Successful People Focus on What They Are Becoming

Confidence is one of the 4 Cs that make up my Career Success GPS System.  The other three Cs are clarity, commitment and competence.  In yesterday’s post I mentioned that I have a new book that will be out shortly.  It’s called Success Tweets: 140 Bits of Common Sense Career Success Advice Delivered in 140 Characters or Less.  This book is part of my work as a career success coach.  It’s just another way of explaining my thoughts on what it takes to become a career success.  Today, I’d like to share a tweet from the confidence section of Success Tweets.

Focus on what you are becoming. This helps you believe in yourself and builds your confidence. Confidence is important to your success.

I love the idea of “becoming.”  It’s really a positive concept.  And it’s similar to a couple of the ideas in The Optimist Creed.  The sixth point of The Optimist Creed says, “Forget the mistakes of the past and press on to the greater achievements of the future.”  The ninth point says, “Give so much time to the improvement of yourself that you have no time to criticize others.” 

The tweet and the points in The Optimist Creed reinforce one of my career success coach points – success is a journey, not a destination.  Keep moving forward in your life and you’ll succeed.

I’m going to be 60 this year and I keep learning, growing and moving forward.  To celebrate, I will be releasing three new books.  I am becoming a better career success coach because of my writing – and my blogging and podcasting.  But I’m nothing compared to Peter Drucker.  He wrote 39 books in his long and distinguished life and career – two thirds of them were written after he was 65 years old.

“Becoming” is not a function of age.  It’s a function of your willingness to look ahead and see the opportunities life presents you.  When you focus on what you are becoming, you will also be building you self confidence.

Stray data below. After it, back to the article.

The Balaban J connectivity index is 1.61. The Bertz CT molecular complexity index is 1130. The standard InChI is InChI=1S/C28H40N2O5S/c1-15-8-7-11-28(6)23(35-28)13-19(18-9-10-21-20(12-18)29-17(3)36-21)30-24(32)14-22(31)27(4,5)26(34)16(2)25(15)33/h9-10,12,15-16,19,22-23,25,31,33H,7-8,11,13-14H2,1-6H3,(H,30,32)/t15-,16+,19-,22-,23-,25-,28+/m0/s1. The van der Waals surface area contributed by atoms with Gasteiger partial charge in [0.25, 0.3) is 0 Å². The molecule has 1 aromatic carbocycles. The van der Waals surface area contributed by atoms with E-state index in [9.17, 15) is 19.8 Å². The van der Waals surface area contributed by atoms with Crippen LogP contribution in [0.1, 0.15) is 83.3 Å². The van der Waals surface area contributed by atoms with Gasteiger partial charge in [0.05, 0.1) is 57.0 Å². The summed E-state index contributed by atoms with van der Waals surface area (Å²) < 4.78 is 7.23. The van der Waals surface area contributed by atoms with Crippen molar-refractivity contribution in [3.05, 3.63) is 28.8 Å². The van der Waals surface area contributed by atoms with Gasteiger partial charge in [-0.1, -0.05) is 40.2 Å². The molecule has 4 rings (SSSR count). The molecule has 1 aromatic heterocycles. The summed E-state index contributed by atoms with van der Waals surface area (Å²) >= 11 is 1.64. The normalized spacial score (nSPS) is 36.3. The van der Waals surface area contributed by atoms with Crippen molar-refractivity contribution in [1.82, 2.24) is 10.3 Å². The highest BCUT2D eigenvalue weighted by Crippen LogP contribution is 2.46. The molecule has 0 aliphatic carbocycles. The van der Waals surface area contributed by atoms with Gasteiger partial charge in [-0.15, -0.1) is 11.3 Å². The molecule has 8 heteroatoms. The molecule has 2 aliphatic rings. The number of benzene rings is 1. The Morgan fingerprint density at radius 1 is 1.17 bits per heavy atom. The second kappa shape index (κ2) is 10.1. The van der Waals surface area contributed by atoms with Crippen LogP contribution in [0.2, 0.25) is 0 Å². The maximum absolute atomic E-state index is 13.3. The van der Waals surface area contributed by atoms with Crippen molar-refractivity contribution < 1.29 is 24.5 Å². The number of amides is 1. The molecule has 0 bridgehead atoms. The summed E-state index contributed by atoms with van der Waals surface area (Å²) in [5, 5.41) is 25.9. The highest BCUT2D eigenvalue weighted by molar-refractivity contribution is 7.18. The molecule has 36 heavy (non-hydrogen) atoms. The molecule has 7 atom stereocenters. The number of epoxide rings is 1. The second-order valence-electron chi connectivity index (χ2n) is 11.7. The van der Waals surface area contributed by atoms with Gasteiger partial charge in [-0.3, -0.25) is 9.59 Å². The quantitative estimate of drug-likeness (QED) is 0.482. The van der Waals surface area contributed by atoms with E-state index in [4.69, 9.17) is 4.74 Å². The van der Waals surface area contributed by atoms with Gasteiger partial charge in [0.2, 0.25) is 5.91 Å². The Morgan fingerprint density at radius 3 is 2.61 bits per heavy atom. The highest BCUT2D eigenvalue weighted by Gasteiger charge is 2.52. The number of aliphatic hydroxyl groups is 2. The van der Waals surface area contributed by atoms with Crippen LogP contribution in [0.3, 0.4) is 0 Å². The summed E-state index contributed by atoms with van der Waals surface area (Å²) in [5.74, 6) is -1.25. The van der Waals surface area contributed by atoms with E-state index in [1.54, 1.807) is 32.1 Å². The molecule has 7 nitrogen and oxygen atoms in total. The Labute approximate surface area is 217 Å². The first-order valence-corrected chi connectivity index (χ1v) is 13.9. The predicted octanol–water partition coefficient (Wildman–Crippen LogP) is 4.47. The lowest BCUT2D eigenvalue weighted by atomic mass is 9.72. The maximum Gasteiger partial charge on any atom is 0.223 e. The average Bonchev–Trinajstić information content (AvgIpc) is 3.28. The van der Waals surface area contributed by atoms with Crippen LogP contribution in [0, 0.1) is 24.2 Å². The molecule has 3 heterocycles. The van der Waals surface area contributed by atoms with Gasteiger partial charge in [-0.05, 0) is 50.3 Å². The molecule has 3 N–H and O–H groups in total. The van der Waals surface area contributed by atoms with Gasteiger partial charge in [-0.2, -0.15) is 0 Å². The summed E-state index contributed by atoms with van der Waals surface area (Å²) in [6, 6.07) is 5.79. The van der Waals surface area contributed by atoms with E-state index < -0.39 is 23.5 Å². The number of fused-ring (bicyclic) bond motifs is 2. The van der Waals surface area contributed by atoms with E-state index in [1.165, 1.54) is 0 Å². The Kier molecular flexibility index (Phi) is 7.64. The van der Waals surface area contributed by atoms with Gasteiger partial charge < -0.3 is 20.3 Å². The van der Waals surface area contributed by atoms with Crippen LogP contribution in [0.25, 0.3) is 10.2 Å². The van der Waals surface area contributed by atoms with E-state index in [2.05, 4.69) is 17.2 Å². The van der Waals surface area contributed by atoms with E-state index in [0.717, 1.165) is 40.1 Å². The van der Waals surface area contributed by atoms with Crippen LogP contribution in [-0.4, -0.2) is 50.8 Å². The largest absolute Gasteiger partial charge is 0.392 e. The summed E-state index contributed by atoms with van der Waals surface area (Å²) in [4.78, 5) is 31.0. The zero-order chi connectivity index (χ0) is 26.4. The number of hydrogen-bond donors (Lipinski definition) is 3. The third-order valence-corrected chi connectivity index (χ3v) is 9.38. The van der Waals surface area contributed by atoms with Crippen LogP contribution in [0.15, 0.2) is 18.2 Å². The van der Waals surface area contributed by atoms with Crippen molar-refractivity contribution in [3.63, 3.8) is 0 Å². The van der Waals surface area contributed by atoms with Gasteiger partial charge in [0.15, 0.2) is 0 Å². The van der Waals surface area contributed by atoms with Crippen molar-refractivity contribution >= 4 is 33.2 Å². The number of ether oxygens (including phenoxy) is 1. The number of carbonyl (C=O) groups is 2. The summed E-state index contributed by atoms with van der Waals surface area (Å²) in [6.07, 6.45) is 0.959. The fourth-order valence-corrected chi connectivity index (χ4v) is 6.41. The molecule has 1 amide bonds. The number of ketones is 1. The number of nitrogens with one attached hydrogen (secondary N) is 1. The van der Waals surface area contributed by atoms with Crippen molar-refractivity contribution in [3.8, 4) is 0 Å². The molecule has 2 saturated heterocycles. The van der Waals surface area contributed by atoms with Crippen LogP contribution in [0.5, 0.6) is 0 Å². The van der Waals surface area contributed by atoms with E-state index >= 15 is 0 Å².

It’s been almost 40 years since I first heard of Abraham Maslow’s hierarchy of human needs.  If you’re not familiar with it, Dr. Maslow suggests that as human beings, we all have a series of needs that we strive to satisfy.  He arranged these needs in a pyramid.  According to his theory, safety is the first and most basic human need.  It is at the bottom of the pyramid.  We all strive to remain safe in an uncertain world – we all want to live another day.  Security is next.  Once we are reasonably sure that we will survive this moment and this day, our needs move to developing a sense of security, one in which we feel that our lives and quality of our lives will remain constant.  Affiliation is next.  Once we feel safe and secure, we search for meaningful relationships in our lives.  Recognition is next.  Once we feel safe, secure and valued by others, we crave recognition—in the form of praise, promotions, more money.

Self actualization is at the top of the pyramid.  Dr. Maslow says that after our safety, security, affiliation and recognition needs are satisfied, we turn our attention to what he calls “self actualization,” a state of being all that we can become.  Dr. Maslow suggests that we human beings can never be completely self actualized because as soon as we reach one goal, we realize that there is always something more that we can accomplish. 

That’s why I like the idea of “becoming” so much.  We all can always become something more, there will always be more to do, more to accomplish, a way to become more remarkable.

The common sense point here is simple.  Build your self confidence by focusing on what you are becoming.  Career success is a journey, not a destination.  Treat it that way.  Commit to taking personal responsibility for your life and career.  Set high goals; then do whatever it takes to meet or exceed them.  React positively to the setbacks, problems and negative people and events in your life.  Keep at it.  Don’t let a day when you come back empty handed in your quest for building a remarkable life and career get you down.  Get up the next day with optimism in your heart, focused on what you are becoming and keep working.

That’s my take on the importance of focusing on what you are becoming.  What’s yours?  Please take a few minutes to leave a comment sharing your thoughts with us.  As always, thanks for reading.


PS: If you would like a copy of The Optimist Creed to frame and hang in your office, go to and enter your name and email address.

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